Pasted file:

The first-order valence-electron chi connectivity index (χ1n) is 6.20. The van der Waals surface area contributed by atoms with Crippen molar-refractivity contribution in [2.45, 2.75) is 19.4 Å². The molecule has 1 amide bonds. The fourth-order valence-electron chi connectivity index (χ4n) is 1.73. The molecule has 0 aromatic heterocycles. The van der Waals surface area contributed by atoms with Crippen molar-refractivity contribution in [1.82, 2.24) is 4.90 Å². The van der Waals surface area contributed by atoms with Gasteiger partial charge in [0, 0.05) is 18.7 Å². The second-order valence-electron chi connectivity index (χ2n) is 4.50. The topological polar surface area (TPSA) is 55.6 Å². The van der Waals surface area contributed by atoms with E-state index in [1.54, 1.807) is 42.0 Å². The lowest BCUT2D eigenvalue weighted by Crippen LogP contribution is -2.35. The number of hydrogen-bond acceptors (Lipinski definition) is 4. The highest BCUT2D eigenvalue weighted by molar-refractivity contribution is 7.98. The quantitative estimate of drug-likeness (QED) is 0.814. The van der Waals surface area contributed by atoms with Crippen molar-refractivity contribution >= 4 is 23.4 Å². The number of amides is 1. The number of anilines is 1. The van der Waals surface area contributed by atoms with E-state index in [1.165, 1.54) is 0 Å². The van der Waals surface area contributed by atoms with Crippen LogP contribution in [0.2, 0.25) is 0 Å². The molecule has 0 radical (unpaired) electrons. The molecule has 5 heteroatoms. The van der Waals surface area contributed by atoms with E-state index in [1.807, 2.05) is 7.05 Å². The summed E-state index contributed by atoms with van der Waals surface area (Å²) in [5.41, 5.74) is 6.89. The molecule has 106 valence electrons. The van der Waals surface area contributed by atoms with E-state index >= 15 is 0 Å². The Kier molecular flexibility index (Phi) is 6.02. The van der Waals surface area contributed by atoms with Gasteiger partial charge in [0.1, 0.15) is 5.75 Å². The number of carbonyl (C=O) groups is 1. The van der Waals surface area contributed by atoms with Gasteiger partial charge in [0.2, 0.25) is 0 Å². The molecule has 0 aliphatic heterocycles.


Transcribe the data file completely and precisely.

The first-order valence-electron chi connectivity index (χ1n) is 6.20. The van der Waals surface area contributed by atoms with Crippen molar-refractivity contribution in [2.45, 2.75) is 19.4 Å². The molecule has 1 amide bonds. The fourth-order valence-electron chi connectivity index (χ4n) is 1.73. The molecule has 0 aromatic heterocycles. The van der Waals surface area contributed by atoms with Crippen molar-refractivity contribution in [1.82, 2.24) is 4.90 Å². The van der Waals surface area contributed by atoms with Gasteiger partial charge in [0, 0.05) is 18.7 Å². The second-order valence-electron chi connectivity index (χ2n) is 4.50. The topological polar surface area (TPSA) is 55.6 Å². The van der Waals surface area contributed by atoms with E-state index in [1.54, 1.807) is 42.0 Å². The lowest BCUT2D eigenvalue weighted by Crippen LogP contribution is -2.35. The number of hydrogen-bond acceptors (Lipinski definition) is 4. The highest BCUT2D eigenvalue weighted by molar-refractivity contribution is 7.98. The quantitative estimate of drug-likeness (QED) is 0.814. The van der Waals surface area contributed by atoms with Crippen molar-refractivity contribution >= 4 is 23.4 Å². The number of amides is 1. The number of anilines is 1. The van der Waals surface area contributed by atoms with E-state index in [1.165, 1.54) is 0 Å². The van der Waals surface area contributed by atoms with Crippen LogP contribution in [0.2, 0.25) is 0 Å². The molecule has 0 radical (unpaired) electrons. The molecule has 5 heteroatoms. The van der Waals surface area contributed by atoms with E-state index in [1.807, 2.05) is 7.05 Å². The summed E-state index contributed by atoms with van der Waals surface area (Å²) in [5.41, 5.74) is 6.89. The molecule has 106 valence electrons. The van der Waals surface area contributed by atoms with E-state index >= 15 is 0 Å². The Kier molecular flexibility index (Phi) is 6.02. The van der Waals surface area contributed by atoms with Gasteiger partial charge in [0.1, 0.15) is 5.75 Å². The number of carbonyl (C=O) groups is 1. The van der Waals surface area contributed by atoms with Gasteiger partial charge in [0.2, 0.25) is 0 Å². The molecule has 0 aliphatic heterocycles.